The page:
Acinetobacter: A Study of Colonization Emergence and Trans mission in Intensive Care (The ASCETIC Study)
Nosocomial infection with Acinetobacter spp is a significant challenge, particularly in low and middle income countries (LMICs), where it develops 5 times more frequently, and is associated with an attributable mortality of 25%. Acinetobacter is an aquaphilic organism that thrives in wa-ter, and data from some epidemiologic studies have implicated hospital water sources as a reservoir of nosocomial infection. The ASCETIC study seeks to understand the role of modifiable environmental factors in the acquisition of colonization with Acinetobacter.
ASCETIC is a collaboration amongst InFACT groups in LMICs—LACCTIN (Giselle Sutton, Jorge Sin-clair, and Sebastian Ugarte), the Chinese Critical Care Clinical Trials Group (Lina Zhang and Du Bin), the Asian Critical Care Trials Group (Jason Phua and Charles Gomersall), South East Asian Research in Criticalcare Health (Madiha Hashmi), and the Acute Care for Africa Research and Training (TBC ) - Canada, (Canadian Critical Care Trials Group, Laura Bosco, Srinivas Murthy, and John Marshall) and Australia (ANZICS CTG, Shay McGuiness and Steve Webb). ASCETIC will serve not only as a large international research collaboration, but as importantly, as a platform for mentorship and education for emerging trials groups. A systemat-ic review of risk factors has been completed, and an international point prevalence study is planned for mid-2016. A grant application to support ASCETIC has been submitted to the Bill and Melinda Gates Foundation Grand Chal-lenges program .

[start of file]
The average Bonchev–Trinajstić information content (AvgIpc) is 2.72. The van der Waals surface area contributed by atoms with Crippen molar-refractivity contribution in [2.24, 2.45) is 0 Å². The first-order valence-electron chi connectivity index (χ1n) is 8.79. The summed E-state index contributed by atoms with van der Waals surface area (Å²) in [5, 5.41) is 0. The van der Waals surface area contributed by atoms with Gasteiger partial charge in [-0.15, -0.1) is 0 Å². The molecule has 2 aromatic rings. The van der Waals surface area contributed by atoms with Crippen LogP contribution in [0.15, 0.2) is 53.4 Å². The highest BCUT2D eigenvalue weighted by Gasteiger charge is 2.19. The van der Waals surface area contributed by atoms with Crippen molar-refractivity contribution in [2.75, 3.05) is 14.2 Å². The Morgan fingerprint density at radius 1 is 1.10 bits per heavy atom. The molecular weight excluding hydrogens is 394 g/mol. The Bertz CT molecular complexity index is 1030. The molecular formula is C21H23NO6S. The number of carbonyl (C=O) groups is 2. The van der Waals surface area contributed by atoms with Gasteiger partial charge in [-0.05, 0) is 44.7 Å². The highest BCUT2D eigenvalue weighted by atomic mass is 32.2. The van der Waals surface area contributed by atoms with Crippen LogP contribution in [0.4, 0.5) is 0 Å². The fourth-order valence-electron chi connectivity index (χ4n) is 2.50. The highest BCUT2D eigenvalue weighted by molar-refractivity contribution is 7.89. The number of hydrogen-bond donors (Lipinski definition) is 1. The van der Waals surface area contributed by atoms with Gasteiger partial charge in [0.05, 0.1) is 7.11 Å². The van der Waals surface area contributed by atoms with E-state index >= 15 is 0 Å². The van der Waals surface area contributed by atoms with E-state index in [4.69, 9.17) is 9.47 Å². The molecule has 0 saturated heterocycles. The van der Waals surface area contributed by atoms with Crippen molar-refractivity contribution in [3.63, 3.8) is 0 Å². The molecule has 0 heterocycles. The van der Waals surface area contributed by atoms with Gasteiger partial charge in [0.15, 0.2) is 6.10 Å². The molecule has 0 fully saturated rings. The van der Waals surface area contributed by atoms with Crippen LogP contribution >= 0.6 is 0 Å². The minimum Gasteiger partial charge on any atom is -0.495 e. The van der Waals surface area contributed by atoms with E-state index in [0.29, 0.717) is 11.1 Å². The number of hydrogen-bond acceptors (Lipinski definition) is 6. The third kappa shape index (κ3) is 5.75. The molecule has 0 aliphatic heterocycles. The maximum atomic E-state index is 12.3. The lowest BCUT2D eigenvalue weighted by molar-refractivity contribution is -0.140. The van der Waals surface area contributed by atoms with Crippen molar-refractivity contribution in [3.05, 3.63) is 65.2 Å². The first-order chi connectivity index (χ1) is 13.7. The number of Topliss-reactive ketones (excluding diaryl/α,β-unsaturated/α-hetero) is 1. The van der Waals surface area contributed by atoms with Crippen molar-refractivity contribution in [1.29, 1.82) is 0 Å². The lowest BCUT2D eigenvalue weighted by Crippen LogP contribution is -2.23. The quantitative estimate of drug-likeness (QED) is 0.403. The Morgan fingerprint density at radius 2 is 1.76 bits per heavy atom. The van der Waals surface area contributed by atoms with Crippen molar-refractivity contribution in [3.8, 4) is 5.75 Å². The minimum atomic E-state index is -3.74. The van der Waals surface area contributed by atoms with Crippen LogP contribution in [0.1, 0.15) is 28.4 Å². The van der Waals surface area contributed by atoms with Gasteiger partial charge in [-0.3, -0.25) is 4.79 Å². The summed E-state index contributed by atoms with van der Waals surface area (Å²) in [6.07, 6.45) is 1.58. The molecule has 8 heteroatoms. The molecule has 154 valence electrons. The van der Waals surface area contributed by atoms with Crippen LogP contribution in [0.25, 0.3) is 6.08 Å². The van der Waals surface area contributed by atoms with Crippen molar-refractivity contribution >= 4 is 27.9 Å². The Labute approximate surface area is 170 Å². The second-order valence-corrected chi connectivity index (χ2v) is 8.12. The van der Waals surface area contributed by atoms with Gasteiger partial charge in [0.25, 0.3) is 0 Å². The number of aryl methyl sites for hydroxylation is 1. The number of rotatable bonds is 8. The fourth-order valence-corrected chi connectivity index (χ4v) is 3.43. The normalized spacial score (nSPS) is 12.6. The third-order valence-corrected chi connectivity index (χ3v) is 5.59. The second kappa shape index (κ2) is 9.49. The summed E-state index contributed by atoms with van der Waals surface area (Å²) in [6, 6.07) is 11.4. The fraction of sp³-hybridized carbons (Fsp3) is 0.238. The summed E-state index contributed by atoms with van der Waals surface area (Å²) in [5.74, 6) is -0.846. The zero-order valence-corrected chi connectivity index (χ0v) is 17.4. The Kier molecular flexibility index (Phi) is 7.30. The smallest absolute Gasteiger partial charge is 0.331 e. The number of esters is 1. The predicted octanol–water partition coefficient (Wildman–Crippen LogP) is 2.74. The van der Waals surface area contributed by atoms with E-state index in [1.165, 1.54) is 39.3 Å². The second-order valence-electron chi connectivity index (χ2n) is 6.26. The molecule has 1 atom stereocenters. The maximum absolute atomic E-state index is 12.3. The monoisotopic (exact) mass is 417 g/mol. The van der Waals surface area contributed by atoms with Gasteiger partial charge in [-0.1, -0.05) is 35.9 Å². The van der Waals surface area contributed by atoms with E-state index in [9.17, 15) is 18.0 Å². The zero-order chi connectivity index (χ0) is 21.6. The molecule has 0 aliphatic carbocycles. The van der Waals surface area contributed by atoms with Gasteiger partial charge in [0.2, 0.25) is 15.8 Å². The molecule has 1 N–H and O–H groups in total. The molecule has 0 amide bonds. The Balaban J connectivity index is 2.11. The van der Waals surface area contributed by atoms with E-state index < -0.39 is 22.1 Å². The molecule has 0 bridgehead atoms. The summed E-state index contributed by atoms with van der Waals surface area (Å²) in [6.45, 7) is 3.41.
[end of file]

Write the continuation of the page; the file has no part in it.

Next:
We welcome other participating sites: please contact John Marshall at email@example.com.